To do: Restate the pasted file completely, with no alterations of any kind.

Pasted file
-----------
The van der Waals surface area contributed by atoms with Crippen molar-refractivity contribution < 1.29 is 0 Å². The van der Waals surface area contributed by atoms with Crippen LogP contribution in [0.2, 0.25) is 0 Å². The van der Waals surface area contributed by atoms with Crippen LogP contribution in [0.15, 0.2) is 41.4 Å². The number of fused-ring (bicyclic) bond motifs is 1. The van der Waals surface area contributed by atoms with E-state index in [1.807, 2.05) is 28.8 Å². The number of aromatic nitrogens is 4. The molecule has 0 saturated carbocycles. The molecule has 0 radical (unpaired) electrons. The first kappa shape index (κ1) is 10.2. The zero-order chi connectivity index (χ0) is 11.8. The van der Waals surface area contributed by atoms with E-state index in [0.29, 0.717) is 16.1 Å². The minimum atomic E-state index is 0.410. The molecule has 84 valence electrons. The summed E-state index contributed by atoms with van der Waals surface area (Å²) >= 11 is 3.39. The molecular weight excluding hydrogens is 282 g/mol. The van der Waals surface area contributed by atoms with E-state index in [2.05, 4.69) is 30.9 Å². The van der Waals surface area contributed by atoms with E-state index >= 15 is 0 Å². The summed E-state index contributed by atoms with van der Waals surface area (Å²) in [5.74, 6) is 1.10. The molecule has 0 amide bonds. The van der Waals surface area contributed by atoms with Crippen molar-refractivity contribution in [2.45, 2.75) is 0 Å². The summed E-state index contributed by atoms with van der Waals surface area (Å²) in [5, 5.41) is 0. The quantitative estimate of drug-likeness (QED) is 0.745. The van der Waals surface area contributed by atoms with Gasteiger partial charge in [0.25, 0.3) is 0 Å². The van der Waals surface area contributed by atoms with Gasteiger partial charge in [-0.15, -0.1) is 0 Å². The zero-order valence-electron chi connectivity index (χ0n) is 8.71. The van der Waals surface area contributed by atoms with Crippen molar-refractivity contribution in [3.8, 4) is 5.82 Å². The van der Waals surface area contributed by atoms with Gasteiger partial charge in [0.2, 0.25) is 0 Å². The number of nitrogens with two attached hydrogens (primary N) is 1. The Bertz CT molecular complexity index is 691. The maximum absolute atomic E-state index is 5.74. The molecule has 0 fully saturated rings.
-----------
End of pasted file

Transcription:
The van der Waals surface area contributed by atoms with Crippen molar-refractivity contribution < 1.29 is 0 Å². The van der Waals surface area contributed by atoms with Crippen LogP contribution in [0.2, 0.25) is 0 Å². The van der Waals surface area contributed by atoms with Crippen LogP contribution in [0.15, 0.2) is 41.4 Å². The number of fused-ring (bicyclic) bond motifs is 1. The van der Waals surface area contributed by atoms with E-state index in [1.807, 2.05) is 28.8 Å². The number of aromatic nitrogens is 4. The molecule has 0 saturated carbocycles. The molecule has 0 radical (unpaired) electrons. The first kappa shape index (κ1) is 10.2. The zero-order chi connectivity index (χ0) is 11.8. The van der Waals surface area contributed by atoms with E-state index in [0.29, 0.717) is 16.1 Å². The minimum atomic E-state index is 0.410. The molecule has 84 valence electrons. The summed E-state index contributed by atoms with van der Waals surface area (Å²) >= 11 is 3.39. The molecular weight excluding hydrogens is 282 g/mol. The van der Waals surface area contributed by atoms with E-state index in [2.05, 4.69) is 30.9 Å². The van der Waals surface area contributed by atoms with E-state index >= 15 is 0 Å². The summed E-state index contributed by atoms with van der Waals surface area (Å²) in [5.74, 6) is 1.10. The molecule has 0 amide bonds. The van der Waals surface area contributed by atoms with Crippen molar-refractivity contribution in [2.45, 2.75) is 0 Å². The summed E-state index contributed by atoms with van der Waals surface area (Å²) in [5, 5.41) is 0. The quantitative estimate of drug-likeness (QED) is 0.745. The van der Waals surface area contributed by atoms with Gasteiger partial charge in [0.25, 0.3) is 0 Å². The van der Waals surface area contributed by atoms with Gasteiger partial charge in [-0.15, -0.1) is 0 Å². The zero-order valence-electron chi connectivity index (χ0n) is 8.71. The van der Waals surface area contributed by atoms with Crippen molar-refractivity contribution in [3.8, 4) is 5.82 Å². The van der Waals surface area contributed by atoms with Gasteiger partial charge in [0.2, 0.25) is 0 Å². The number of nitrogens with two attached hydrogens (primary N) is 1. The Bertz CT molecular complexity index is 691. The maximum absolute atomic E-state index is 5.74. The molecule has 0 fully saturated rings.